The esoteric had become exoteric—“the light shineth in darkness.” Lovers of obscurity hate the light and “do not comprehend it,” preferring the darkness of the occult. At best they are alchemists intent on improving their own souls; at worst they are sorcerers and worshippers of angels. The esoteric religion remains to be discovered by men restless and intelligent, like a chunk of arctic ice housing a deadly bacteria long thought to be extinct.

Jesus spoke in parables to darken the eyes and block the ears of grievously sinful men, not to prevent the humble and unlearned from entering in to the Kingdom. Some remain blind and deaf, in spite of the epiphaneia of the Gospel. Some wish to remain unenlightened.

“Light is risen to the just, and joy to the right of heart.” (Ps. 96)

Sunday, January 1, 2017

For Auld Lang Syne: Ordo 2017

I recently began re-reading JRR Tolkien's The Lord of the Rings, which I last pursued in 2003 as a freshman in high school amid the film installments that brought nerds interested in Elvish minutiae out of the woodwork. To this author Tolkien's work is, at least in part, a take on other epic adventure stories and hearkens back to a different social structure when entertainment took place in the form of stories and songs. When I read Lord of the Rings I make up melodies for the [gratuitous] songs in my mind (Bilbo really needs to stop). Christmas may well be the only time of the year when the general populace can be counted on to know a traditional song, something that does not have a studio original that charted in the last ten years; even at that, most can only muster the first verse of Hark! The Herald Angels. At a charming New Year's Eve gathering last night I attempted to start Auld Lang Syne after the clock struck midnight. Most knew the tune, but absolutely no one knew the words. Not one.

Auld Lang Syne is something out of auld lang syne, that is, days long ago. Should its acquaintance be forgot? Certainly not, nor should many older and venerable things from days gone by which are as ingrained in our senses as ever, even if they are scrubbed out of our active consciences. Take the Roman liturgy for example. There is an enduring simplicity and power in its words not latent in the elaborate ceremonies of the Greeks, the communitarian rites of the Reformers, or reduced forms of Summorum Pontificum. But we do not live in auld lang syne; we live in the now but are burdened with the past, for we possess nothing certain if not experience.

For those devotees, clerics, laymen, students, and plain Catholics looking to preserve the auld lang rite for the present, I recommend they buy the St. Lawrence Press's Ordo Recitandi Offici Divini Sacrique Peragendi here. As the name betrays, it is an ordo recitandi for the daily Office and Mass in the Roman rite before Pius XII and his epigoni (Bugnini, Bea, and others with Italian names) laid their hands on the liturgy and gradual evolved into the Ordinary and Extraordinary forms of the Novus Ordo (the Paul VI and 1962 rites respectively). The Ordo contains information on every imaginable rubric that should put the uninitiated at ease and provide detail for full liturgical service options throughout the year, including:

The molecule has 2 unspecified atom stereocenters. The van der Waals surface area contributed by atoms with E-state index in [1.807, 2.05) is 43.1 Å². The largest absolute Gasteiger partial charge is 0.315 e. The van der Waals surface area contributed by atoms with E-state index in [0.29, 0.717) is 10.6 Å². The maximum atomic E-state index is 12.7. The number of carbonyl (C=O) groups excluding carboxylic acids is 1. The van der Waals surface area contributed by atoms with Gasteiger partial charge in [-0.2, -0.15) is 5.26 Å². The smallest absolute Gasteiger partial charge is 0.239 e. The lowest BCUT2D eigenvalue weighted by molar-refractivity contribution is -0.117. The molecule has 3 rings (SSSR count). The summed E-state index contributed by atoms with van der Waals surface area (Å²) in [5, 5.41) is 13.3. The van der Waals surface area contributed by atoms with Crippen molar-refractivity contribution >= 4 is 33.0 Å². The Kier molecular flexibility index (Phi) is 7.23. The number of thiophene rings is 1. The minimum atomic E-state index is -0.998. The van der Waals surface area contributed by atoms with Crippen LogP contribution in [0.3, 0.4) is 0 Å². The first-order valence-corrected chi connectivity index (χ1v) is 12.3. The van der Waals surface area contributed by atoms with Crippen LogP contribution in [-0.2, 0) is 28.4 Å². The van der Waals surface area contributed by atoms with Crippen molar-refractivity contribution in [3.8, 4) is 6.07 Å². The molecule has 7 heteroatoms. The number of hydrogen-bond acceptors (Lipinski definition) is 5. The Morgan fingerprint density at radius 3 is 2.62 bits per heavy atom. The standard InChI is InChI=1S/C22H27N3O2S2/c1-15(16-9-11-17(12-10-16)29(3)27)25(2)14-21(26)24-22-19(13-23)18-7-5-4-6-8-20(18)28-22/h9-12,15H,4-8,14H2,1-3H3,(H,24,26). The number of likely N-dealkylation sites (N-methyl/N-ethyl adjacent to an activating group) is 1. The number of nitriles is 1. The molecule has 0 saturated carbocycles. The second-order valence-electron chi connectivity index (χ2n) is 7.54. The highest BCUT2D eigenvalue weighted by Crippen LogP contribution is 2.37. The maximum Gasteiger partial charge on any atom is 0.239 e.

• public and private, said and sung votive Masses, including those of Nuptial and Requiem
  • commemorations
  • Forty Hours devotions
  • external solemnities
  • proper Last Gospels
  • colors and prefaces within octaves
  • movable feasts
  • the patronal feast of a church
  • doxologies at the end of hymns
What's that? The 1962 police are after you? I assure you they are not! We do not live under auld lang syne and the halcyon days of Benedict XVI, but under the light yoke of Papa Peron Bergoglio, who is aggressively disinterested in liturgical form. Why not sentire cum Papa and just do the real thing? Why not celebrate St. Joseph's patronage of the Universal Church, or Pip'n'Jim on May 1, or the octave days of the comites Christi this week? The Roman rite reflects centuries of prayer, reform, preservation, and crystallization in the liturgy. Would it not be preferable to do the pre-Pius XII rite not because we can construe a legal argument for it, but simply because it is the right rite thing to do for "sake of auld lang syne"?

If you are a priest and do not exercise your ministry in an environment conducive to doing the old old rite, then the Ordo 2017 is still useful to you. You can add the suffrage of Saints and preces to your Office on days that the old liturgy prescribes them, append commemorations (like Fidelium on the first Monday of the month) to the collects as they would have been, use the preface of the Nativity during the octave of Corpus Christi, dismiss the faithful with Benedicamus Domino when the Gloria is not sung, or say a votive Office of the Dead on the first free day of each week during Lent and Advent.

Are you a priest who celebrates the Mass of Paul VI on a daily basis? With a little imagination you may be in considerably better position to use the Ordo than those in 1962 communities. No one will stop you from using the old Office and the new Mass is surprisingly malleable in certain parts: unlike the saint-laden 1962 kalendar, the Ordinary form of the Novus Ordo has a number of ferial days comparable to the Tridentine kalendar, meaning one could use votive Masses to resurrect the octaves a certain Italian nobleman sent to the chopping block in 1955. The rubrics for Holy Week are also not as strict as in the extraordinary form of the Novus Ordo, so why not have a double-genuflection during the veneration of the cross on Good Friday? 

So, venerable Fathers, it is 2017: buy an Ordo, reserve a set of folded chasubles at Gammarelli, find an old breviary, and start incorporating the traditional Roman liturgy into your church for "sake of auld lang syne."